• Sometimes they introduce unnecessary delays waiting for approvals.
  • They allow people to shirk work. “That’s not my job” or “We don’t provide that service”
  • They can stifle innovation because people are not free to make decisions to make their product or service better. I’m referring to instances when something happens outside the normal or expected boundaries of a process. Does the worker have the freedom to satisfy the customer?
  • They may have unnecessary repeated steps.
  • They may have delays or wait times in which no work is being accomplished.

Who is responsible for maintaining and improving processes within the workplace? Even the most well intentioned or once efficient process may fall out of bounds over time. Requirements, external inputs, or people may change which could have an influence on the process output. W. Edwards Deming wrote in his book “The New Economics for Industry, Government, Education
” that it is management’s job direct the efforts of their organization towards the aim of the system. The first step according to Deming is to make sure that everyone understands the processes and the system.

Jim Collins in his book “Good to Great: Why Some Companies Make the Leap… and Others Don’t” states that “Bureaucratic cultures arise to compensate for incompetence and lack of discipline, which arise from having the wrong people on the bus.  A culture of discipline involves a duality On the one hand, it requires people who adhere to a consistent system; yet, on the other hand, it gives people freedom and responsibility within the framework of the system.”

I agree with the thoughts of Collins and Deming. It is the job of management to monitor and maintain the output of the process. While workers use a process to perform work, management has oversight to view results and authorize corrective action. Yet some managers choose not to improve a process because they don’t want to change the status quo as it might call attention to themselves. If the results are worse, then they will be held accountable and look bad. I think they find safety behind the existing process whether it works efficiently or not. Yet processes that are left unturned can lead to results that are not superior and ultimately reflect on the ability of the manager to produce.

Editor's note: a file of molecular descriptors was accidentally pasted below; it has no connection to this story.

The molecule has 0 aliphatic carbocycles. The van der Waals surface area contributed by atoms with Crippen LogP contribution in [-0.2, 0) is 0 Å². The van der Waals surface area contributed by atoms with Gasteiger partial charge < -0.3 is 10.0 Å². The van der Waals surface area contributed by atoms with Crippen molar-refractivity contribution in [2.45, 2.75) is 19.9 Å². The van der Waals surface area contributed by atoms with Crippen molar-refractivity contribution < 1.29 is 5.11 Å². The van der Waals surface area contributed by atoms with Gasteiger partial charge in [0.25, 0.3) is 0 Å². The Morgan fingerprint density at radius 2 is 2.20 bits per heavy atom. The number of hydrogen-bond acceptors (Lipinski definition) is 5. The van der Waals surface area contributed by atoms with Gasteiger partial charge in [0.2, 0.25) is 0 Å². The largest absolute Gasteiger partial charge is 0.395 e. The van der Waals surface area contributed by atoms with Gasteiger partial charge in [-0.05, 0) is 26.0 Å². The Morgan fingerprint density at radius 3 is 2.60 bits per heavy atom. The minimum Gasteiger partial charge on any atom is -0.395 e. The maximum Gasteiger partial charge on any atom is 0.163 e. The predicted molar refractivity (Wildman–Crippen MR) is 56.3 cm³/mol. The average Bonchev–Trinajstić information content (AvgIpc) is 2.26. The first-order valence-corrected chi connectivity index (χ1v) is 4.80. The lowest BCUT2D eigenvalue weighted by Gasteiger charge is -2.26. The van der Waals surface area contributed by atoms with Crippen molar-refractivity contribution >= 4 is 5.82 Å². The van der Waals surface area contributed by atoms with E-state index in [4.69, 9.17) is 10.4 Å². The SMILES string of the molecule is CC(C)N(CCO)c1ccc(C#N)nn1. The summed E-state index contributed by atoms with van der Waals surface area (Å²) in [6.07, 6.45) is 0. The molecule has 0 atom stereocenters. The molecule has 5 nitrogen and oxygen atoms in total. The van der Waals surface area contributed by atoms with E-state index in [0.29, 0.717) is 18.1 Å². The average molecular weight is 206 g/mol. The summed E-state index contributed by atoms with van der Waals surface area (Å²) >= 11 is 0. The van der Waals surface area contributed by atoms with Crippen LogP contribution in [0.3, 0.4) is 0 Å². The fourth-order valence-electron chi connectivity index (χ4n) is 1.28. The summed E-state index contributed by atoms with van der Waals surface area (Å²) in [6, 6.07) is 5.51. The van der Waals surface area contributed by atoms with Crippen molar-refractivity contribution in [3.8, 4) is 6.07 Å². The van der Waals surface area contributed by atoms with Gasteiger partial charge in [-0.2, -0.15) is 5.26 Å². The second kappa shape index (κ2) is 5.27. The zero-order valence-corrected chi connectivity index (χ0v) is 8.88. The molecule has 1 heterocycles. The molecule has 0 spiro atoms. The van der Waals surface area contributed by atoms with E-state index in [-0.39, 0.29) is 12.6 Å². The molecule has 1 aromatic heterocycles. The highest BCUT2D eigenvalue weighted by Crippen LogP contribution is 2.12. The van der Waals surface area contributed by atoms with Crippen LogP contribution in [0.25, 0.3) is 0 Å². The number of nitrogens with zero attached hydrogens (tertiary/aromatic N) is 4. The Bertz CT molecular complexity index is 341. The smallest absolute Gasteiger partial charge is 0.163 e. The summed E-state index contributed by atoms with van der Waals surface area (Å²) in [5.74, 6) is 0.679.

Organizational managers hiding behind a process need to get over themselves.

Processes create a safety net for some decision makers because they are accepted by the organization. They wouldn’t think of challenging the status quo. Yet the process itself may be leading people to actions that are  detrimental to the overall health of the organization.

To help organizations provide better products and services, managers should be involved with managing processes for greater efficiency. Here are four steps for process monitoring and improvement:

  1. Know what processes your staff are following
    • Have a flow chart printed
    • Understand the reason for each step
  2. Look for steps that can be eliminated
    • Redundant steps. This could be the same step performed by multiple people or the same step performed multiple times.
    • Don’t produce output that contributes to the system goal
  3. Reduce or eliminate wait times if possible
    • Waiting for external inputs
    • Waiting for approvals
    • Waiting for other steps to finish
  4. Give those closest to the work the ability to make decisions as long as they stay in the boundaries of producing the goal.
    • They are the subject matter experts
    • They may be the front line with your customer.
    • Increases innovative ideas.
    • Provides ownership/responsibility.
    • Increases critical thinking

Doing this will increase your likelihood of success because your processes will stay in tune with keeping customers happy. Your employees will stay motivated and find greater job satisfaction.